It seems unbelievable that this was only the second episode of Bob’s Burgers, but it’s true! And while the show perfected homages over time, making them bigger and more extravagant as the series went on, this one is still one of the best.


“Crawl Space” doesn’t really give off the impression of a homage episode. The episode’s title isn’t a play on words like most of the later ones, and the first 10 minutes doesn’t really give any clues away either. So, halfway through the episode when Bob starts hallucinating Shining-esque bar scenes, it takes the audience by surprise.

While it isn’t obviously a homage episode until the bar scene, they do throw hints to the famous Stanley Kubrick film early on in the episode. For example, they keep flashing up inter-title cards and playing snippets of a Shining-esque score. It’s a subtle way of making you think of the film without telling you what they’re referencing. The references ramp up from there, eventually ending with a twist of the iconic line: “HERE’S BOBBIE!”

1. The Deepening (Jaws)

This episode is amazing from beginning to end. You can tell how much the writers and performers enjoyed making the episode, and the show’s love for Jaws is very clear in it’s loving way of homaging the 70s creature-feature. That is why this episode tops this list.

“The Deepening” is perhaps the most meta of the episodes on this list as it not only follows the plot of Jaws, but it features the characters watching and commenting on a Jaws-like movie called “The Deepening”. The parallels are delightful, and the references are spot on. From Teddy fake-scratching his nails on a chalkboard, to the play on the iconic line, “We’re gonna need a bigger boat”, this episode is guaranteed to brighten your day and make you laugh.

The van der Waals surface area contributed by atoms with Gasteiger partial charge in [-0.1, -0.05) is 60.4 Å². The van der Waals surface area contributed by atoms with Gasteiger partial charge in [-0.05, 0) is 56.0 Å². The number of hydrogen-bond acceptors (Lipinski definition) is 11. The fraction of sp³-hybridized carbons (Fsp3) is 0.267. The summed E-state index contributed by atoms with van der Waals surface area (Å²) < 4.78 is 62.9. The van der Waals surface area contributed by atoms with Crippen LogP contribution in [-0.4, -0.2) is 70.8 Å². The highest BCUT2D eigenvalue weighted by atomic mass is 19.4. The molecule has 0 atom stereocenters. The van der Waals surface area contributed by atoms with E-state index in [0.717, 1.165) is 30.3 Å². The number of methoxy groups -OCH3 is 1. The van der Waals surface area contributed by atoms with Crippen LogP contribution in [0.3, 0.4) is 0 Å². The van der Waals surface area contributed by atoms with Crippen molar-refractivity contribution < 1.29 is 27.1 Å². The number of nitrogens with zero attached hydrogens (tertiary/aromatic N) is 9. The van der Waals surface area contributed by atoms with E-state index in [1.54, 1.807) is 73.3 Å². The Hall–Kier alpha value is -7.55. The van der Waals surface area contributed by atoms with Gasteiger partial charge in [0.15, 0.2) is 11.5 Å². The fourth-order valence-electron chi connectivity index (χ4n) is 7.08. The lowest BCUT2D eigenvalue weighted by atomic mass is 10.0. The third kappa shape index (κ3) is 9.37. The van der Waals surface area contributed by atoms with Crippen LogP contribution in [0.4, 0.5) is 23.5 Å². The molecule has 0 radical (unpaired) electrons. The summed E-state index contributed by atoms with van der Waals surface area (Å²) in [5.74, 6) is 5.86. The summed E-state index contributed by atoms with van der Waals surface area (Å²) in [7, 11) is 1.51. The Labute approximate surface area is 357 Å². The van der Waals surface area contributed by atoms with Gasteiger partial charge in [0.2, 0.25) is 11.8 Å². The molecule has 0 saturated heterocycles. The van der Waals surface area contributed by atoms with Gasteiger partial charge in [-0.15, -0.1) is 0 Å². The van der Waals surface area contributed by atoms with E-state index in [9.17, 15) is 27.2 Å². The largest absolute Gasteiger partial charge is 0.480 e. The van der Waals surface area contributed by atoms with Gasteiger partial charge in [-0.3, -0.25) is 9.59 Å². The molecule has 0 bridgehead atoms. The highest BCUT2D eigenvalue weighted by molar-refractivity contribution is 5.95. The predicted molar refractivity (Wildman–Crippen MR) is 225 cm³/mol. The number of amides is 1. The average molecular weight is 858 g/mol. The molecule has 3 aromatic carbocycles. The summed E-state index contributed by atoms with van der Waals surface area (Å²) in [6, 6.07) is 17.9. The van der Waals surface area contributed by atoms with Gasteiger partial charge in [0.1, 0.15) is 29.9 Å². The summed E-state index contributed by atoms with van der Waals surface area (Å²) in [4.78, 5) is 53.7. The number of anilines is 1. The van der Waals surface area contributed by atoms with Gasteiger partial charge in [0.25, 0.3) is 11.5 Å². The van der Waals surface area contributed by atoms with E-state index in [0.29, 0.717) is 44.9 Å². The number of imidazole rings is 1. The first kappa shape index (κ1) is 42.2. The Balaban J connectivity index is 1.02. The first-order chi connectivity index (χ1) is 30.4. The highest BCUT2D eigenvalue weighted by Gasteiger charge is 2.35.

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After Driving Again And More, Britney Spears Shares Her Latest Taste Of Post-Conservatorship Freedom




After Driving Again And More, Britney Spears Shares Her Latest Taste Of Post-Conservatorship Freedom

They say it’s the simple things in life that are the most extraordinary, and that’s likely particularly true if you’ve been denied access to those things for an extended period of time. After Britney Spears was released from the conservatorship she’d been under, the singer has been reintroducing herself to some of life’s simple pleasures. Last summer Spears was super pumped about regaining the freedom to drive, and in January the “Toxic” singer documented drinking her first glass of wine in over a decade. The newlywed continued to celebrate the post-conservatorship life by sharing her first trip to a bar.

Fans of the former pop singer are accustomed to seeing Britney Spears dancing and twirling and modeling different outfits at her and Sam Asghari’s new home. However, the “Toxic” singer took her followers on an exciting field trip, in which she and her assistant patronized a local drinking establishment. She shared her trip — and a sarcastic remark — on Instagram:

(Image credit: Instagram)

As she and her assistant Victoria Asher apparently enjoyed a drink and an app, Britney Spears couldn’t help but throw a little shade at her family, remarking that she was “so so grateful” for not being allowed to have a cocktail for the 13 years after her father Jamie Spears took control of her life. In fact, the 40-year-old said in her post this is her first time to partake in such an adventure. In the video, she shared: